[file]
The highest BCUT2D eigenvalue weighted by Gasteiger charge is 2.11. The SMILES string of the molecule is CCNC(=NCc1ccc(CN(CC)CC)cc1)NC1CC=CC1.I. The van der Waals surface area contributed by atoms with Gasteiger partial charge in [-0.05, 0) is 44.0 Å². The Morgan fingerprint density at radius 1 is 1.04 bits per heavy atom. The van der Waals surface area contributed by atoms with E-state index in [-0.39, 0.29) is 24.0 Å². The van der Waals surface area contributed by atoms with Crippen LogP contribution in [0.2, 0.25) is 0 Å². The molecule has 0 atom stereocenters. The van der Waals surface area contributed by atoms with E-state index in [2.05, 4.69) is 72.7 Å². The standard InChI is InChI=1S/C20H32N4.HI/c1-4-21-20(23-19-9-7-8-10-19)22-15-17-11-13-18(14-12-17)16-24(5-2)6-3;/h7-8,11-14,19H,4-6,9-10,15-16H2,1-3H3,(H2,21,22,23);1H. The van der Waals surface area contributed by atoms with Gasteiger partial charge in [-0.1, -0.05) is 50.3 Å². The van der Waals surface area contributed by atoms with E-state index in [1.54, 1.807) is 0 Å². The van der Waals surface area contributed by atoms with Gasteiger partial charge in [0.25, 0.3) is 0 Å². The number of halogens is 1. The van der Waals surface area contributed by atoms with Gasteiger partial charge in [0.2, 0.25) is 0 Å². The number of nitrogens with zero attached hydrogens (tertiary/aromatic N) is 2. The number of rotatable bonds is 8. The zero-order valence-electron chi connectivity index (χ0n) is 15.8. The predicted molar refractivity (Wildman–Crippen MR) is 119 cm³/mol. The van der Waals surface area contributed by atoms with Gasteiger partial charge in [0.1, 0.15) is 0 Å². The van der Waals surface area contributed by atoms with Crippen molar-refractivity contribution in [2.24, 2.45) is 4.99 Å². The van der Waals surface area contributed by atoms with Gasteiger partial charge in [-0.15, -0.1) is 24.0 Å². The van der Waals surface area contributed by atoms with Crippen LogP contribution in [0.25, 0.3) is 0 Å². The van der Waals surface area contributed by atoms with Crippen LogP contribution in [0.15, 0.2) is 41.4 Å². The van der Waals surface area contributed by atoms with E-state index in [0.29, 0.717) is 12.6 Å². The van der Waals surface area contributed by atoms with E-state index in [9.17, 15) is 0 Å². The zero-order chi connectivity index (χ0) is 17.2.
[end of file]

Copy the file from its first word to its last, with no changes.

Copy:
The highest BCUT2D eigenvalue weighted by Gasteiger charge is 2.11. The SMILES string of the molecule is CCNC(=NCc1ccc(CN(CC)CC)cc1)NC1CC=CC1.I. The van der Waals surface area contributed by atoms with Gasteiger partial charge in [-0.05, 0) is 44.0 Å². The Morgan fingerprint density at radius 1 is 1.04 bits per heavy atom. The van der Waals surface area contributed by atoms with E-state index in [-0.39, 0.29) is 24.0 Å². The van der Waals surface area contributed by atoms with Crippen LogP contribution in [0.2, 0.25) is 0 Å². The molecule has 0 atom stereocenters. The van der Waals surface area contributed by atoms with E-state index in [2.05, 4.69) is 72.7 Å². The standard InChI is InChI=1S/C20H32N4.HI/c1-4-21-20(23-19-9-7-8-10-19)22-15-17-11-13-18(14-12-17)16-24(5-2)6-3;/h7-8,11-14,19H,4-6,9-10,15-16H2,1-3H3,(H2,21,22,23);1H. The van der Waals surface area contributed by atoms with Gasteiger partial charge in [-0.1, -0.05) is 50.3 Å². The van der Waals surface area contributed by atoms with E-state index in [1.54, 1.807) is 0 Å². The van der Waals surface area contributed by atoms with Gasteiger partial charge in [0.25, 0.3) is 0 Å². The number of halogens is 1. The van der Waals surface area contributed by atoms with Gasteiger partial charge in [0.2, 0.25) is 0 Å². The number of nitrogens with zero attached hydrogens (tertiary/aromatic N) is 2. The number of rotatable bonds is 8. The zero-order valence-electron chi connectivity index (χ0n) is 15.8. The predicted molar refractivity (Wildman–Crippen MR) is 119 cm³/mol. The van der Waals surface area contributed by atoms with Gasteiger partial charge in [0.1, 0.15) is 0 Å². The van der Waals surface area contributed by atoms with Crippen molar-refractivity contribution in [2.24, 2.45) is 4.99 Å². The van der Waals surface area contributed by atoms with Gasteiger partial charge in [-0.15, -0.1) is 24.0 Å². The van der Waals surface area contributed by atoms with Crippen LogP contribution in [0.25, 0.3) is 0 Å². The van der Waals surface area contributed by atoms with Crippen LogP contribution in [0.15, 0.2) is 41.4 Å². The van der Waals surface area contributed by atoms with E-state index in [0.29, 0.717) is 12.6 Å². The van der Waals surface area contributed by atoms with E-state index in [9.17, 15) is 0 Å². The zero-order chi connectivity index (χ0) is 17.2.